Al-Qaeda and Iraq

by on June 17th, 2004

Yet another pretext for the war against Saddam Hussein has bitten the dust. The 9/11 Commission has said that there is “no credible evidence” that the Saddamite regime in Baghdad helped Al Qaeda in its attacks against the US. Moreover, contacts between the two “do not appear to have resulted in a collaborative relationship.” And “Bin Laden is said to have requested space [in Iraq] to establish training camps, as well as in procuring weapons, but Iraq apparently never responded” [emphasis added].

But as early as July 2002, the White House sought a link. “Iraq and al Qaeda work in concert, President Bush has said, and both need to be dealt with to protect U.S. national security” says a State Department release from September 25, 2002. George Tenet told Congress in a letter in October 2002, “Credible information indicates that Iraq and al-Qaeda have discussed safe haven and reciprocal nonaggression,” and “The reporting also stated that Iraq has provided training to al-Qaeda members in the areas of poisons and gases and making conventional bombs.

On the eve of war, Mr. Bush told the nation, Iraq “has aided, trained and harbored terrorists, including operatives of al Qaeda.” In his note to Congress right before the missiles flew, Mr. Bush wrote that the Constitution charges him to “take the necessary actions against international terrorists and terrorist organizations, including those organizations or persons who planned, authorized, committed or aided the terrorist attacks that occurred on Sept. 11, 2001.”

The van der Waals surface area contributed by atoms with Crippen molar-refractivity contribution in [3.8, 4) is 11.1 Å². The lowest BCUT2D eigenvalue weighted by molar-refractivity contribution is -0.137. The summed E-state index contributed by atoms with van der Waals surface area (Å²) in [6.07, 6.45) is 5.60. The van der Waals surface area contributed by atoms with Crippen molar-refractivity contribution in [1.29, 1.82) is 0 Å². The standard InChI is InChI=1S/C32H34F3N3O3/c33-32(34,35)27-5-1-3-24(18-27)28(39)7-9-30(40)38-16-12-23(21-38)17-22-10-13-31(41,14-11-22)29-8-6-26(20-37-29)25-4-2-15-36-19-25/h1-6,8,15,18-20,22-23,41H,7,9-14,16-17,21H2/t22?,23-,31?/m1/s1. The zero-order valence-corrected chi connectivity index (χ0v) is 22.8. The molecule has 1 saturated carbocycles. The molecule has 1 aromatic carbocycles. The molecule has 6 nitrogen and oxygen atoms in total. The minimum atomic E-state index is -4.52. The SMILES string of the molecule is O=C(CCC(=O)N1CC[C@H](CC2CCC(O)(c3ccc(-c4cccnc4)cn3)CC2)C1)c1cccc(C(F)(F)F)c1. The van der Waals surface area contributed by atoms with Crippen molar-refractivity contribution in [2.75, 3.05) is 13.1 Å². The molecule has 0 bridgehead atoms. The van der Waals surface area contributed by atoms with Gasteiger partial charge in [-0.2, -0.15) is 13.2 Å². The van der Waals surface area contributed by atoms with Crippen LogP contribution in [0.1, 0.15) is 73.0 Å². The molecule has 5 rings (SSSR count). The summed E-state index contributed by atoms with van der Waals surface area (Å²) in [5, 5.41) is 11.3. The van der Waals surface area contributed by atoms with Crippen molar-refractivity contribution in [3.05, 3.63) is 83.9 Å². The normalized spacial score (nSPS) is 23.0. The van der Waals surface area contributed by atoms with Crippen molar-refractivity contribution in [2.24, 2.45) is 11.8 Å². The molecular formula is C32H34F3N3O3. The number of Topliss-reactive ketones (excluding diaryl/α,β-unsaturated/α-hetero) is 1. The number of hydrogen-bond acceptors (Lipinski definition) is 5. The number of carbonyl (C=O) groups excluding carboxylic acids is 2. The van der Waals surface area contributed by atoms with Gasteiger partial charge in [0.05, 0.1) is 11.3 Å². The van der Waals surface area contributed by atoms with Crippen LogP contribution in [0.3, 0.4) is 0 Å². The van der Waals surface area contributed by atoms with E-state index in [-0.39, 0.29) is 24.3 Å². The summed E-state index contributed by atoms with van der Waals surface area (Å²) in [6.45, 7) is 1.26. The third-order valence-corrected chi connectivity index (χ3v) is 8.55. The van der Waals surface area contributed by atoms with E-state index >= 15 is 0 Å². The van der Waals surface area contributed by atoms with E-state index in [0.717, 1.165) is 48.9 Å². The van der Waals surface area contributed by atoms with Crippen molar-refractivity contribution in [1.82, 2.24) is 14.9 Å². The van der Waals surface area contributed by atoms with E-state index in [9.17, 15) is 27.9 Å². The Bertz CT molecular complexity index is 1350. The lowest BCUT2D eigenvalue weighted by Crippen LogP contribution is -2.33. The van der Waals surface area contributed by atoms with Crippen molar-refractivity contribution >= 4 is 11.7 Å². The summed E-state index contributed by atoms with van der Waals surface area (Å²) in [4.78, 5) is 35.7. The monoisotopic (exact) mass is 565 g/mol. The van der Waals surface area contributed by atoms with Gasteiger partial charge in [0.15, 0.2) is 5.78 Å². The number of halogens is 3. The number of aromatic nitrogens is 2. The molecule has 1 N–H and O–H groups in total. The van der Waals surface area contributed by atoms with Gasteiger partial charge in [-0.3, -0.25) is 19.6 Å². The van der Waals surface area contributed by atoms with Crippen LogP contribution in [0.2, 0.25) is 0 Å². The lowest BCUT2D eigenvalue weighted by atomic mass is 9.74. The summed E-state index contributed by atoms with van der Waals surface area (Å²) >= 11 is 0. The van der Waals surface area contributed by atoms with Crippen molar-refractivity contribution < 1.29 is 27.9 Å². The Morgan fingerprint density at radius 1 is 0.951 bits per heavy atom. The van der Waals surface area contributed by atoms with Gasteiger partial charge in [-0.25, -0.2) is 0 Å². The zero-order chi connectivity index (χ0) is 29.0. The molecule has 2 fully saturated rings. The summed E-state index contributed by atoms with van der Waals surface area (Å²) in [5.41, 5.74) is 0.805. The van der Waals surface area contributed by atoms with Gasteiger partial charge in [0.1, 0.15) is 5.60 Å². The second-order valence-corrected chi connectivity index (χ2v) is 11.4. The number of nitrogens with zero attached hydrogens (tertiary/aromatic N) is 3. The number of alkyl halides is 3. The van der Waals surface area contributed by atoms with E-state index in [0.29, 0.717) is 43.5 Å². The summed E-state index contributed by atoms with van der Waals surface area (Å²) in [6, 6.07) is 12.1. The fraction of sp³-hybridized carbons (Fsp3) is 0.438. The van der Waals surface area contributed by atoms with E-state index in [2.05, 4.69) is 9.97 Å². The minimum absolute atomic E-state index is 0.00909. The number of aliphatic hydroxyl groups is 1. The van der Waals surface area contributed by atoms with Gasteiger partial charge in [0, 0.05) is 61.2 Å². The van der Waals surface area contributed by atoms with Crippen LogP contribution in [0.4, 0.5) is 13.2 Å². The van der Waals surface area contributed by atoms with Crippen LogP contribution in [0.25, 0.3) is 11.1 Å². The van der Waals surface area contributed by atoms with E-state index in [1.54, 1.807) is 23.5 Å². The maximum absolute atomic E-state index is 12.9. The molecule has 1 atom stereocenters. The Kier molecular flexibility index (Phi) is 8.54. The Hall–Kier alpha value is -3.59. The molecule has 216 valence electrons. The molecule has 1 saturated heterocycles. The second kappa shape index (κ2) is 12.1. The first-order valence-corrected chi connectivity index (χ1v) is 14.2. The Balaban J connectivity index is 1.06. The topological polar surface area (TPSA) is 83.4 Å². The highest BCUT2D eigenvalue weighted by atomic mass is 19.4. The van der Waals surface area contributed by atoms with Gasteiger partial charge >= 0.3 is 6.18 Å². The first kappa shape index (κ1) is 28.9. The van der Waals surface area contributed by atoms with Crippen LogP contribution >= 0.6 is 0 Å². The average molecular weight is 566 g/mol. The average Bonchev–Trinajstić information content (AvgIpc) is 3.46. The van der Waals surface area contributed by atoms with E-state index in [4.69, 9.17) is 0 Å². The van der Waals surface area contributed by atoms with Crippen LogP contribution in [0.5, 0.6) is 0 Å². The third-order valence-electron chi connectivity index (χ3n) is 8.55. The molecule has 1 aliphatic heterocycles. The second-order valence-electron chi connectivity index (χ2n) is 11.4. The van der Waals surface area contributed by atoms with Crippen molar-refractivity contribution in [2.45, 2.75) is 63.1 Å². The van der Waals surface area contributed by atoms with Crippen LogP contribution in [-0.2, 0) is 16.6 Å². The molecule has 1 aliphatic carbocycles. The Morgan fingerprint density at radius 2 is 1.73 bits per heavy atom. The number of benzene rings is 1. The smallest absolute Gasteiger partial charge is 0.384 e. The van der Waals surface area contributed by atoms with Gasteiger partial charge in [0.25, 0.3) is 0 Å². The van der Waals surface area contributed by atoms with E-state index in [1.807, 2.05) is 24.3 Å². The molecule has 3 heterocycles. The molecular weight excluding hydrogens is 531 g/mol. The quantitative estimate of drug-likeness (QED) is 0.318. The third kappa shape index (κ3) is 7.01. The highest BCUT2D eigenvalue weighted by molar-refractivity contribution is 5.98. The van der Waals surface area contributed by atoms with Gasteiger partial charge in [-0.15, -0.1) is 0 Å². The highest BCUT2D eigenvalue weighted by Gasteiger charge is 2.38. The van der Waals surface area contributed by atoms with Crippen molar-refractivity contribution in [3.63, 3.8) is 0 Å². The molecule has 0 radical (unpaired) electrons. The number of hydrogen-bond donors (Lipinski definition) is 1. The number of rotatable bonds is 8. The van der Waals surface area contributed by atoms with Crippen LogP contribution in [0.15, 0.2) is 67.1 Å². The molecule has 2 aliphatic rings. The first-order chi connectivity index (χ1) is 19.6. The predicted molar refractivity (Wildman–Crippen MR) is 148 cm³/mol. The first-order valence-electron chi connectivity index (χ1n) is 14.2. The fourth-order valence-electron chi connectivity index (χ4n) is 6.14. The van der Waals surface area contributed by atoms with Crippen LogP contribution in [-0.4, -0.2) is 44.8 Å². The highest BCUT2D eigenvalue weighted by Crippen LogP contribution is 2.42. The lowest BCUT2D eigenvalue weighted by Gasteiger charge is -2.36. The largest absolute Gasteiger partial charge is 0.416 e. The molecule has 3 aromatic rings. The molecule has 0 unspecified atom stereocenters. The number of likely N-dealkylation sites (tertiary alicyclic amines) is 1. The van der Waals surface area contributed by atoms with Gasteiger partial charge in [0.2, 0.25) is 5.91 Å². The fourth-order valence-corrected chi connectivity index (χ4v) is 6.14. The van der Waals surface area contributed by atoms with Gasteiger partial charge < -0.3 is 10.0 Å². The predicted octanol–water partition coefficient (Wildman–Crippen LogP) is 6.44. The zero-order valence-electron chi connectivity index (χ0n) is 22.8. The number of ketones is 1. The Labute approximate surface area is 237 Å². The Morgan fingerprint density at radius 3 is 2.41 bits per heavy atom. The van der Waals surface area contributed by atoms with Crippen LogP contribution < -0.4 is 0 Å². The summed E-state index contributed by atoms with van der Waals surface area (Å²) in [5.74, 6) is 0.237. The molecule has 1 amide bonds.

The White House may squirm in Clintonesque ways to avoid defining “is”, but it is clear from the record that the White House linked the conquest of Iraq to the events of September 11, 2001.

Defenders of the President will argue “so what?” Saddam Hussein is an evil, murdering bucket of pond scum and the world is better off without him in charge of Iraq. I agree in spades. I also would have been more than happy to debate the need for the war on those grounds, and I would have sided with the president. [I’d also like to see US troops get rid of Robert Mugabe, but this White House probably couldn’t find Zimbabwe].

The corrosive effect that war under false pretenses has on democracy is the issue here. The people, or their congressional representatives, cannot decide issues of national interest based upon untruths (whether they are mistakes or outright lies). Let’s be clear about this, the administration could have been mistaken, or it could have lied – but no matter what else, it wasn’t right about the linkage between Al-Qaeda and the Saddamites, no matter how loudly Dick Cheney says so.

Jeff Myhre